aek at bitsavers.org
Wed Jan 18 14:09:40 CST 2017
I have a fair bit of experience with these.
is a Cipher 880
I would get pictures of the unit. 9610's don't look like this, they have
a card cage in the back and a completely different control panel. Docs/pics
are on bitsavers for the 961x which is your best reference. From memory, 9610
vs 12 was 800bpi support (I need to check the manual to be sure).
Now, as far as the 961x goes, there were lots of different versions. The basic
drive is Pertec interface, with an optional SCSI board. The SCSI can have
varying amounts of buffering.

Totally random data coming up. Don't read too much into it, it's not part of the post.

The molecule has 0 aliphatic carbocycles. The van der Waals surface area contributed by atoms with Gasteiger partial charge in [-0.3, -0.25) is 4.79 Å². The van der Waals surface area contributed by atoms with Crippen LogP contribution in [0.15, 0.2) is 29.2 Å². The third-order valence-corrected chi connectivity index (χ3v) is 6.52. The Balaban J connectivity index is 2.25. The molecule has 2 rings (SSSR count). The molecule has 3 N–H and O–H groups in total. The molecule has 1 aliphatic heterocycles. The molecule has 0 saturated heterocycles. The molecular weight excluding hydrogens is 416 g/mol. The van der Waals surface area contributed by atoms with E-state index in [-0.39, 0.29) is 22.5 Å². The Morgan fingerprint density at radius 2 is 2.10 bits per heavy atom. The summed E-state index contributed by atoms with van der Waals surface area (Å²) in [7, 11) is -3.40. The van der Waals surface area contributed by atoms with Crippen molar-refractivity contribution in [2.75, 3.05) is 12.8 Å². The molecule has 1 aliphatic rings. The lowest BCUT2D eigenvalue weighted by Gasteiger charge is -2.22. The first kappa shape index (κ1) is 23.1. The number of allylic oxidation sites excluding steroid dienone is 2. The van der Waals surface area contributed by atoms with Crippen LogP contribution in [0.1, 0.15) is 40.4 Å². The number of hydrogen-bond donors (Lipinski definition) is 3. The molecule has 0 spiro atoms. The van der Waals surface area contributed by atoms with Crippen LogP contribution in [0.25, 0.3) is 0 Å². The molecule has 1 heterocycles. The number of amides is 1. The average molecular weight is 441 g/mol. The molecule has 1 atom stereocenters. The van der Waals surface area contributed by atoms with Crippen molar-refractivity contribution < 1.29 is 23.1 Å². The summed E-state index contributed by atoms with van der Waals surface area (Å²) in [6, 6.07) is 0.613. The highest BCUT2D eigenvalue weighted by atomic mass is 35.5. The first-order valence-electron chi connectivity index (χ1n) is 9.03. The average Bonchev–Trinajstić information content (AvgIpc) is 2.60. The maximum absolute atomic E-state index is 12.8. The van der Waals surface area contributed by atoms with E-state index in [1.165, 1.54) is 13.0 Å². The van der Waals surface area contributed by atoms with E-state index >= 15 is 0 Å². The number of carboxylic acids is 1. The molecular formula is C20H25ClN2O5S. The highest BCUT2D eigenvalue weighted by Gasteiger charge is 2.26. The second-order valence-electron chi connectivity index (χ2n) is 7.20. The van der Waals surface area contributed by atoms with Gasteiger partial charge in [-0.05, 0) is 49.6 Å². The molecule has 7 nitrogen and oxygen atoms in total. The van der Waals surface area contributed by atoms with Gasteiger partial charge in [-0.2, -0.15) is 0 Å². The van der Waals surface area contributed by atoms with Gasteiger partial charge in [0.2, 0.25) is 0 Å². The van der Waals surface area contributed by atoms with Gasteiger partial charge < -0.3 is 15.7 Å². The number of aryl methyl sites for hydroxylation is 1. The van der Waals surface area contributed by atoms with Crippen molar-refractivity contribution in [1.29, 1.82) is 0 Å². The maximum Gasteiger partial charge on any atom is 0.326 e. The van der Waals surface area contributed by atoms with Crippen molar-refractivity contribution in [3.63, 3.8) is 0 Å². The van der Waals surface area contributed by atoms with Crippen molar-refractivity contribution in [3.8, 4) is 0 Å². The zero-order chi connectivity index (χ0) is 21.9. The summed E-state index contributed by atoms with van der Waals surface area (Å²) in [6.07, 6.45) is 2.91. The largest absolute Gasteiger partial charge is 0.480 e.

They have strong servo motors, and they run fast. Not good for sticky tapes.
Their 800bpi recovery is pretty good, and the available documentation is
excellent. I wish the M4 Data or HP 88780 docs were half as good (you know,
like including SCHEMATICS in the service manual).
The 961x has a rubber wheel, and the go gooey, but so do the M4 and 88780
Of the three drives, the M4 has the softest servo, the HP, then the Kennedy.
Softer servos can let the tape go slack and swing the tensioner farther, esp
if the tape hasn't been condtioned (packed on a tape cleaner).
On 1/18/17 10:32 AM, Chuck Guzis wrote:
> I've been offered a DEC TS05AA drive at a pretty good price. Before I
> agree to the deal, I have a few questions that the DEC people can answer.
> 1. I understand that this drive is a rebadged Kennedy 9610. Corect?
> 2. The interface is supposed to be SCSI, but what kind of SCSI?
> 3. Do all 9610s have 800 NRZI support
> 4. What's your opinion of these drives in general?
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